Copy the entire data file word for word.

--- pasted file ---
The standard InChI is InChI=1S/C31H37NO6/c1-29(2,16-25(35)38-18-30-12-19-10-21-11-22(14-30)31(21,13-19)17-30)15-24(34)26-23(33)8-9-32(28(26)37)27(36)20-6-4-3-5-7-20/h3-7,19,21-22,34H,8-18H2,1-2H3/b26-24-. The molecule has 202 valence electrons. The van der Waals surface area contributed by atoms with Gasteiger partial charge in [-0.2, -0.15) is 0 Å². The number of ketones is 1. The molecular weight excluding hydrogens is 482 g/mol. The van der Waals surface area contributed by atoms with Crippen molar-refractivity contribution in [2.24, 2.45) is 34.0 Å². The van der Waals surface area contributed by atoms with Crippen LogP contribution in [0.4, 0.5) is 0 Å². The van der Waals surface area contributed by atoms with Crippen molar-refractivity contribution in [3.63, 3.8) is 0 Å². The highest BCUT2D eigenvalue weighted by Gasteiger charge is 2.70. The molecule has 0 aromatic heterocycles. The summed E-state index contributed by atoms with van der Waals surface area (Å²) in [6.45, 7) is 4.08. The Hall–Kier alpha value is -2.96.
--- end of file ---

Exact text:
The standard InChI is InChI=1S/C31H37NO6/c1-29(2,16-25(35)38-18-30-12-19-10-21-11-22(14-30)31(21,13-19)17-30)15-24(34)26-23(33)8-9-32(28(26)37)27(36)20-6-4-3-5-7-20/h3-7,19,21-22,34H,8-18H2,1-2H3/b26-24-. The molecule has 202 valence electrons. The van der Waals surface area contributed by atoms with Gasteiger partial charge in [-0.2, -0.15) is 0 Å². The number of ketones is 1. The molecular weight excluding hydrogens is 482 g/mol. The van der Waals surface area contributed by atoms with Crippen molar-refractivity contribution in [2.24, 2.45) is 34.0 Å². The van der Waals surface area contributed by atoms with Crippen LogP contribution in [0.4, 0.5) is 0 Å². The van der Waals surface area contributed by atoms with Crippen molar-refractivity contribution in [3.63, 3.8) is 0 Å². The highest BCUT2D eigenvalue weighted by Gasteiger charge is 2.70. The molecule has 0 aromatic heterocycles. The summed E-state index contributed by atoms with van der Waals surface area (Å²) in [6.45, 7) is 4.08. The Hall–Kier alpha value is -2.96.